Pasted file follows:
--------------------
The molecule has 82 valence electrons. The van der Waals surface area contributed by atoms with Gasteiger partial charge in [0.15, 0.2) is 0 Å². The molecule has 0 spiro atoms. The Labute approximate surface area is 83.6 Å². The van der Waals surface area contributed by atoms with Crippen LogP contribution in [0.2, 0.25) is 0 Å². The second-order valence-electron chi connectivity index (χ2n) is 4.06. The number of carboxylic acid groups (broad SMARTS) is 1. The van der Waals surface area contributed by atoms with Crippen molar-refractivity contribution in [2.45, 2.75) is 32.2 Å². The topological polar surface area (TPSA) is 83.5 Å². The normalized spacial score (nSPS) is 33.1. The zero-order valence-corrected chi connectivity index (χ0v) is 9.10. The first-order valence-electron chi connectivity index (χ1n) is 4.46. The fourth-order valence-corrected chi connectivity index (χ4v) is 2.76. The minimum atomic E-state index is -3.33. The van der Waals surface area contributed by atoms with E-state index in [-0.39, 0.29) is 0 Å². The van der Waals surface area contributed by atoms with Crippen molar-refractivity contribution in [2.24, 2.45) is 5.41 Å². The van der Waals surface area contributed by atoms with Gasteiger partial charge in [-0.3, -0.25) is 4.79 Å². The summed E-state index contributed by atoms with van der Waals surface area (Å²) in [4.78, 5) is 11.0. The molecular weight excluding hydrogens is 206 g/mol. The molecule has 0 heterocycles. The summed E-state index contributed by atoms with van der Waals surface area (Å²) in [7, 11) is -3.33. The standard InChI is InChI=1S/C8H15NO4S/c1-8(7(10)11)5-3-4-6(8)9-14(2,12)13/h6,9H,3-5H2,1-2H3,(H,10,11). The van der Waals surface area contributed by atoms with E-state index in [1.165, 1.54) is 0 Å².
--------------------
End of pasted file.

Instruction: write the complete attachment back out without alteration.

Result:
The molecule has 82 valence electrons. The van der Waals surface area contributed by atoms with Gasteiger partial charge in [0.15, 0.2) is 0 Å². The molecule has 0 spiro atoms. The Labute approximate surface area is 83.6 Å². The van der Waals surface area contributed by atoms with Crippen LogP contribution in [0.2, 0.25) is 0 Å². The second-order valence-electron chi connectivity index (χ2n) is 4.06. The number of carboxylic acid groups (broad SMARTS) is 1. The van der Waals surface area contributed by atoms with Crippen molar-refractivity contribution in [2.45, 2.75) is 32.2 Å². The topological polar surface area (TPSA) is 83.5 Å². The normalized spacial score (nSPS) is 33.1. The zero-order valence-corrected chi connectivity index (χ0v) is 9.10. The first-order valence-electron chi connectivity index (χ1n) is 4.46. The fourth-order valence-corrected chi connectivity index (χ4v) is 2.76. The minimum atomic E-state index is -3.33. The van der Waals surface area contributed by atoms with E-state index in [-0.39, 0.29) is 0 Å². The van der Waals surface area contributed by atoms with Crippen molar-refractivity contribution in [2.24, 2.45) is 5.41 Å². The van der Waals surface area contributed by atoms with Gasteiger partial charge in [-0.3, -0.25) is 4.79 Å². The summed E-state index contributed by atoms with van der Waals surface area (Å²) in [4.78, 5) is 11.0. The molecular weight excluding hydrogens is 206 g/mol. The molecule has 0 heterocycles. The summed E-state index contributed by atoms with van der Waals surface area (Å²) in [7, 11) is -3.33. The standard InChI is InChI=1S/C8H15NO4S/c1-8(7(10)11)5-3-4-6(8)9-14(2,12)13/h6,9H,3-5H2,1-2H3,(H,10,11). The van der Waals surface area contributed by atoms with E-state index in [1.165, 1.54) is 0 Å².